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By Matt/Bob Hagin

Volkswagen Full Line Video footage (7:25) 28.8, 56k, or 200k

Manufacturer's Suggested Retail Price              $ 19,950
Price As Tested                                    $ 22,325
Engine Type              DOHC 12-valve 2.8 Liter V6 w/SMFI*
Engine Size                                 170 cid/2792 cc
Horsepower                                   174 @ 5800 RPM
Torque (lb-ft)                               181 @ 3200 RPM
Wheelbase/Width/Length                   98.9"/68.3"/172.3"
Transmission                           Five-speed automatic
Curb Weight                                     3027 pounds
Fuel Capacity                                  14.5 gallons
Tires  (F/R)                          195/65R15H all-season
Brakes (F/R)                          Disc (ABS)/disc (ABS)
Drive Train                  Front-engine/front-wheel-drive
Vehicle Type                       Five-passenger/four-door
Domestic Content                               Five-percent
Coefficient of Drag (Cd.)                               N/A

EPA Economy, miles per gallon
city/highway/average                               19/26/23          
0-60 MPH                                        7.5 seconds
1/4 (E.T.)                          16.0 seconds @ 90.5 mph
Top speed                  (Electronically limited) 130 mph

* Sequential multi-port fuel injection

Volkswagen has made a remarkable recovery here over the past few years, says Matt Hagin. Bob Hagin is pleased with the news since he's enjoyed more than a few VWs of his own.)

MATT -It wasn't long ago that Volkswagen sales in this country were so bad that it was questionable if the company could stay afloat in the U.S.. But new products and a "boppy" advertising campaign put it back in American consciousness. The resurrected New Beetle appealed to lots of Baby Boomers who drove the original in their younger days, along with lots of first-time buyers too young the drive during the '60s and '70s.

BOB -The New Beetle gave Volkswagen the shot of adrenaline it needed to jump start sales and its new line of sedans last year rounded out the mix. The Jetta that we're evaluating this week is an example and it shares the basic chassis platform with the Golf and the New Beetle. Although the bustle-back, four-door Jetta has been the best-selling VW for more than a decade, it wasn't setting the sales world on fire numerically. It comes in three degrees of trim, the GL, the GLS and the GLX. The basic 2.0-liter four-cylinder engine in the GL and the GLS is the same unit used in the Beetle and its 115 horsepower is a bit short in giving performance to the 3000-pound Jetta. But the twin cam 2.8-liter V6 is another story. It was an option in our GLS but standard equipment in the upscale GLX. It's called the VR6 and interestingly, the cylinder banks are narrow at only 15 degrees. Pulling power is strong from around 2000 RPM to its redline of 5800. It is front-wheel-drive and the standard transmission is a five-speed. I felt that the shifting mechanism is a bit "notchy," but maybe that smooths itself out in time.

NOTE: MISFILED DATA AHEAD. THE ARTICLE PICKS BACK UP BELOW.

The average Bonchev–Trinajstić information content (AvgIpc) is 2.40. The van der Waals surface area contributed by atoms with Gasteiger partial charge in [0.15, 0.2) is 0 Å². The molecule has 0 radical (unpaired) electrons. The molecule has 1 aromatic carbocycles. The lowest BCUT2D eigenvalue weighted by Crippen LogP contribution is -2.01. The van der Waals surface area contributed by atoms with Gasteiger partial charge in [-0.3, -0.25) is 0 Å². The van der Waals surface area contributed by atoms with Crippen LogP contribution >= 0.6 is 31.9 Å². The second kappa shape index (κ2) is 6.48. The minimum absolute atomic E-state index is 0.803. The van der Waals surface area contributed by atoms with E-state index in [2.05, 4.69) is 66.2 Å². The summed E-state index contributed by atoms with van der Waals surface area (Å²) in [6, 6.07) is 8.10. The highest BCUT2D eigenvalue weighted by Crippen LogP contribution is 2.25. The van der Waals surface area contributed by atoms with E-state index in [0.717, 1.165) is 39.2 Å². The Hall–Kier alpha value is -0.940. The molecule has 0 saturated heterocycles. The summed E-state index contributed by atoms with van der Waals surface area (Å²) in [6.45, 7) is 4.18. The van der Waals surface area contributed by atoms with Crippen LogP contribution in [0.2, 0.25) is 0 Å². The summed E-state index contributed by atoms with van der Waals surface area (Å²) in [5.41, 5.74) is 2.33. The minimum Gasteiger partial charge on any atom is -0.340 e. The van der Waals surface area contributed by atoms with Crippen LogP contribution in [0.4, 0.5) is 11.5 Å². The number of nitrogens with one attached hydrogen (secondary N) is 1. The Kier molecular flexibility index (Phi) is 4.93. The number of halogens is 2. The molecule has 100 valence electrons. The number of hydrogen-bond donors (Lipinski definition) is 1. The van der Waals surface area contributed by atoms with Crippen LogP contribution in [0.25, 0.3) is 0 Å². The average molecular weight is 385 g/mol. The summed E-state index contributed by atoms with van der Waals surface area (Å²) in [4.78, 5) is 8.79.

MATT - For those buyers who aren't entranced by the idea of rowing a gearshift lever hundreds of times a day to get through traffic, the Jetta can also be had with a four-speed automatic. The suspension systems are pretty conventional with MacPherson-type struts up front and now-traditional Volkswagen twist beam and trailing arms in back. There's a sway bar at each end and braking power comes from disc brakes front and rear. I think that's a real plus for consumers to have the best brakes possible on even the standard models. Its handling is sharp, although there's the typical torque-steer that shows up in relatively high-powered front-wheel-drive sports sedans.

BOB - Historically, the Jetta pretty much started the genre of hopped-up four-door sports sedans. Although Volkswagen's GTI Rabbit two-door re-introduced Americans to high-performance "pocket-rocket" mini-muscle cars the year before, the same performance equipment was found on the Jetta GLI 15 years ago. Both the first year GTI and GLI border on being collectible "hobby" cars and aren't being relegated to the wrecking yard like their common siblings.

MATT - The interior of our test car shows that it leans towards the luxuriousness in typical Teutonic style. Our test car came with upscale leather upholstery and the front seats are bolstered so that the driver and front passenger stay firmly in place during high-speed cornering. The back seats are a little tight, though, and short on leg room for six-footers. Also, the back doors are somewhat on the small side, which makes getting in and out of the back seat a little awkward. But it doesn't skimp on luggage space in the trunk, so for avid snow skiers and snowboarders, the rear seat is split in a 60/40 fashion so packing a couple of sets of skis still leaves room for boots, bags and other cold weather gear. The styling of the new VWs is obviously from the current German school of design - muscular and definitely far from the mainstream ideas. These days, the popular Japanese sedans are so generic in shape. it's difficult to tell them apart.

BOB -The Jetta is so popular with the American public that Volkswagen makes them in its plant in Puebla, Mexico so the cars can be easily transported to U.S. buyers. They also make original VW Beetles there but they're only for sale in Central and South America.

MATT -I sometimes get nostalgic for those old Bugs, Dad, until I ride in one. Then I really appreciate a modern car like the Jetta.